meme4Ukraine is a Twitter account posting well-known memes adapted for a pro-Ukraine message

Digital influence is a shifting concept, changing both with the available technologies and the way we’ve seen them used. The Russian invasion of Ukraine has reinforced a broader understanding of digital influence that includes disruptive techniques as well as showing the potential severity of situations that influence is used in. The industry, from individual consultants to established technology companies, shape the use of influence technologies and is often working unregulated, inconsistently, and with little transparency. At Tactical Tech, we will continue to build local capacity for investigation and monitoring of digital influence, conduct partnership-based research for an international perspective of digital influence, and develop digital literacy resources on the practices and impacts of influence campaigns. For others working on political influence, our initial analysis leads us to make three recommendations:

1) Digital influence practitioners including campaigners, social media influencers, and marketers should continue to review their data policies and ensure that the collection, retention, and archiving of personal data for political influence mitigates for a politically turbulent environment in which the security of personal data can be impacted by crisis and conflict.

2) Investigators looking at the topic of digital influence should examine the impact of the values and practices of the international influence industry including partisan companies, for-profit tactics used in political contexts, political tactics used in national security contexts, and which technologies have a shared use between social movements, election groups, and national security communications.

3) Digital literacy projects should not only continue to build the capacity of the public and civil society to engage with communication technologies and social media platforms in an effective and privacy-conscious way but also include tactics for how to combat trolls, bots, and misinformation. These tactics are evolving, and for now include how to: find different media sources, verify information, and promote the verified information.

If you want to know more you can check out our work here, sign up to our newsletter, or get in touch with the team.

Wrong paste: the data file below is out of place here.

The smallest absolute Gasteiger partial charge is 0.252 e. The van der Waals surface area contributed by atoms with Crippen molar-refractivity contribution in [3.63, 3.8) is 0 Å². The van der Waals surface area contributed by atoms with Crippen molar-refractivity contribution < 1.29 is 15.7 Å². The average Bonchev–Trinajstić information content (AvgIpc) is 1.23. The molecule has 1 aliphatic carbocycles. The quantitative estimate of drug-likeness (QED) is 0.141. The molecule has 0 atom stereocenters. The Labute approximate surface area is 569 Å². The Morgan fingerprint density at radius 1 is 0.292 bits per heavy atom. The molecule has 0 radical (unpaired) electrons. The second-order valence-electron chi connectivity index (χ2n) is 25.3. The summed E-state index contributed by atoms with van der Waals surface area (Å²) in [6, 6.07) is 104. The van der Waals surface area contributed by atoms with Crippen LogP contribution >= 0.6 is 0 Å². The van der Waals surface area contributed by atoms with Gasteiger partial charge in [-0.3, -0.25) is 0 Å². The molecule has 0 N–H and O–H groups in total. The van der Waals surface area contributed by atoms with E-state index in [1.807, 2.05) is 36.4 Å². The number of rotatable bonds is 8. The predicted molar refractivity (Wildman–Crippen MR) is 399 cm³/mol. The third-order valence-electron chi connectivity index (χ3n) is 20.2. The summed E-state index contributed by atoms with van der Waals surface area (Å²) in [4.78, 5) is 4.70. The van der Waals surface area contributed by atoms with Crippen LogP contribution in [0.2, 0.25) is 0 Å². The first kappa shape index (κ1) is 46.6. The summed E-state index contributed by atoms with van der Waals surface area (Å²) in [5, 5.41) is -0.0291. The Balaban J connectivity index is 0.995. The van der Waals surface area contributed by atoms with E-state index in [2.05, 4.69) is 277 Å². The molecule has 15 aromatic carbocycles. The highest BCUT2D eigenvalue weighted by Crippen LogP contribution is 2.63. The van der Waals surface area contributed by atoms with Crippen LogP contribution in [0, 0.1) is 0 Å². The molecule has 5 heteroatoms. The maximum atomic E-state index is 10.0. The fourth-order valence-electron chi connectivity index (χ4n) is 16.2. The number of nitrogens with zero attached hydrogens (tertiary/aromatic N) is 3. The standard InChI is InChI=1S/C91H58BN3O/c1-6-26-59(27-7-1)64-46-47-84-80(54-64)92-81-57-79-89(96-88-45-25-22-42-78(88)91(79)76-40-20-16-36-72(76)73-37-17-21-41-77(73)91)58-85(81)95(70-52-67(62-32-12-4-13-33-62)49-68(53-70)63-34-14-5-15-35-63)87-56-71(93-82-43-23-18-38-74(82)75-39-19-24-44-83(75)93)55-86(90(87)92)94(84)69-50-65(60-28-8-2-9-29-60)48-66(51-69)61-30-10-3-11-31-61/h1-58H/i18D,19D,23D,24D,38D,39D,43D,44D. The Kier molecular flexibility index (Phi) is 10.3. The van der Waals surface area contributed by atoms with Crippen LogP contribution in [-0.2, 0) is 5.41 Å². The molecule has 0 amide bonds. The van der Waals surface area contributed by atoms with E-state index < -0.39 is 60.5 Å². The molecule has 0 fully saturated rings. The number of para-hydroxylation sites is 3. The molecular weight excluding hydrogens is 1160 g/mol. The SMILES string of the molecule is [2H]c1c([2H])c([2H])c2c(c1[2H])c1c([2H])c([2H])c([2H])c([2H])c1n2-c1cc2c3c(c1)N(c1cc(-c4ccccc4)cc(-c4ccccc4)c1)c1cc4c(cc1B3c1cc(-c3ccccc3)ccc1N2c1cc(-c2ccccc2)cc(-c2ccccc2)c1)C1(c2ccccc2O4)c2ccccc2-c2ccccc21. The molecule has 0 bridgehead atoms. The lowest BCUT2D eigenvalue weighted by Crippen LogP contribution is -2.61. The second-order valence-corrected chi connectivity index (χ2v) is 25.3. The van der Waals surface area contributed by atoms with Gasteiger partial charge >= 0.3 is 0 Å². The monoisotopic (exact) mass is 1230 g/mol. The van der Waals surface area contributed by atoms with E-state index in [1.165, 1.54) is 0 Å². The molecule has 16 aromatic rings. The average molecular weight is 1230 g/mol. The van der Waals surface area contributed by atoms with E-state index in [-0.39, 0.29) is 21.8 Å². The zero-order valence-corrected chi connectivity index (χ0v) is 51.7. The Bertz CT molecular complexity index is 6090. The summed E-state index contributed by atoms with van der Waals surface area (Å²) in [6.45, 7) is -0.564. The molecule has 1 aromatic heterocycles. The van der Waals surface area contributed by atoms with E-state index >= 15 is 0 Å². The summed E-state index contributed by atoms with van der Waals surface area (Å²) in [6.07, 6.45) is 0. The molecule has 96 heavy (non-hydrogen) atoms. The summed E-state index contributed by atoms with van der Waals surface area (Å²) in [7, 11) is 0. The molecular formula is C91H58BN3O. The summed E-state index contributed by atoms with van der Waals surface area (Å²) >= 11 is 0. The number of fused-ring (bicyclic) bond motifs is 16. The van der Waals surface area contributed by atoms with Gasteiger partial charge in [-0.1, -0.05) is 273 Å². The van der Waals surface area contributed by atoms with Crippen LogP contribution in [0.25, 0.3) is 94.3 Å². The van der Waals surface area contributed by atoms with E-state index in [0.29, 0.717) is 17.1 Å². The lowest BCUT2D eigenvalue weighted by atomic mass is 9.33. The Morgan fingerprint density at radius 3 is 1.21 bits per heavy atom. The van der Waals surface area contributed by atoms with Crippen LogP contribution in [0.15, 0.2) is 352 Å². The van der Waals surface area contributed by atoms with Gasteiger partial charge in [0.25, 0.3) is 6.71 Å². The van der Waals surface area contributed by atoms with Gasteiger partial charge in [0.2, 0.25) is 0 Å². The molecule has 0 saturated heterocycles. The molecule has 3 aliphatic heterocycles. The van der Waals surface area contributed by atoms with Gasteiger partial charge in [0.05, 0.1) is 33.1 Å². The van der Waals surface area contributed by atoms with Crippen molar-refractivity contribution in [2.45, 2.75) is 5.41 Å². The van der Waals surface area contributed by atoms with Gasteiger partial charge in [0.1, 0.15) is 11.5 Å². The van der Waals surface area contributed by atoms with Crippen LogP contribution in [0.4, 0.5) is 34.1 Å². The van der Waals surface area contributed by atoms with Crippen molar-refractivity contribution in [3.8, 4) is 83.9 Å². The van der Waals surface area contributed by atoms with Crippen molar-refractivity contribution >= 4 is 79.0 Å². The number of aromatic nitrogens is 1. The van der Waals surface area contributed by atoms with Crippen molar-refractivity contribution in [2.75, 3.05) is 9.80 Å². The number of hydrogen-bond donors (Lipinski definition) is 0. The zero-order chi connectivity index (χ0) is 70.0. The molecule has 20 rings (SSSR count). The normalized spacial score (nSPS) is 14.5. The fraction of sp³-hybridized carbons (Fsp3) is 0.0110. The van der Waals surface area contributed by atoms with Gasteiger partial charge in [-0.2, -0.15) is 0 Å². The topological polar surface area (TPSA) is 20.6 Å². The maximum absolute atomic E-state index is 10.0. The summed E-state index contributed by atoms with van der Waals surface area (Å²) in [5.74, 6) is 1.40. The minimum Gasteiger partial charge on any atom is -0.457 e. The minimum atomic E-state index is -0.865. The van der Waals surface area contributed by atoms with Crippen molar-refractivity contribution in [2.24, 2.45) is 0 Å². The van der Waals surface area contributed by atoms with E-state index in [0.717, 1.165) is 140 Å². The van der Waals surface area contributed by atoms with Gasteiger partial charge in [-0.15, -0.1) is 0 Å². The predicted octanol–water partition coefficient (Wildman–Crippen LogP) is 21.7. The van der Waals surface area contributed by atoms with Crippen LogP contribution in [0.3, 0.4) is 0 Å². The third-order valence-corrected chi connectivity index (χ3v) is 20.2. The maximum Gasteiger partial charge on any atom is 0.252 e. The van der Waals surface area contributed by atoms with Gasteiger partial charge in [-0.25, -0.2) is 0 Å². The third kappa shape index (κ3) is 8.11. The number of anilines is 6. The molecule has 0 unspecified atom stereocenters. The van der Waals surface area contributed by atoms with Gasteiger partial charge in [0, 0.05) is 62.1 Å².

Many thanks for comments and feedback from Marek Tuszynski, Christy Lange, Björk Roi, and Glyn Thomas.

1 Samuel C. Woolley & Philip N. Howard, “Computational Propaganda Worldwide: Executive Summary.” Samuel Woolley and Philip N. Howard, Eds. Working Paper 2017.11. Oxford, UK: Project on Computational Propaganda. 14 pp.

2 Tactical Technology. “Personal Data: Political Persuasion (How It Works),” March 2019.

3 Amber Macintyre. “The Imports and Exports of Sub-Saharan Africa’s Influence Industry” Sept 2020.

4 Hersh, Eitan D. Hacking the Electorate: How Campaigns Perceive Voters. New York, NY: Cambridge University Press, 2015.

5 Tetyana Bohdanova, “Personal Voter Data Use in the 2019 Ukrainian Parliamentary Elections: A Report on Digital Influence Outside the Scope of Disinformation”, July 2020,

6 Bohdanova (2020)

7 Bohdanova (2020)

8 Tactical Technology, “The National Resistance Movement App and Digital Politics in Uganda”, April 2021,

9 Kreiss, Daniel, and McGregor, S., “Technology Firms Shape Political Communication: The Work of Microsoft, Facebook, Twitter, and Google With Campaigns During the 2016 U.S. Presidential Cycle.” Political Communication 35, no. 2 (April 3, 2018): 155–77.

10 Paul, Kari., “Nick Clegg promoted to top Facebook role”, The Guardian, February 2022,

10 Tom Simonite Gian M. Volpicelli, “Ukraine’s Digital Ministry Is a Formidable War Machine”, WIRED, March 2022,

11 Kreiss, Daniel. Prototype Politics: Technology-Intensive Campaigning and the Data of Democracy. Oxford Studies in Digital Politics. Oxford, New York: Oxford University Press, 2016.

12 Amber Macintyre. “The Imports and Exports of Sub-Saharan Africa’s Influence Industry” Sept 2020.

13 Tactical Technology. “Personal Data: Political Persuasion (How It Works),” March 2019.

14 Bohdanova (2020)

15 Bohdanova (2020)


17 Bohdanova (2020)

18 Bohdanova (2020)

19 Amber Macintyre. “The Influence Industry Long List: The Business of Your Data and Your Vote”, Tactical Tech,

20 Amber Macintyre. “The Imports and Exports of Sub-Saharan Africa’s Influence Industry” Sept 2020. April 2021.

21 Max Fisher, “Disinformation for Hire, a Shadow Industry, Is Quietly Booming”, The New York Times, July 2021,

22 International IDEA. (n.d.) Political Finance: Design Tool,

23 Bohdanova (2020)

24 Bohdanova (2020)


26 Bohdanova (2020)






Tactical Tech

Tactical Tech is an international NGO that engages with citizens and civil-society organisations to explore and mitigate the impacts of technology on society.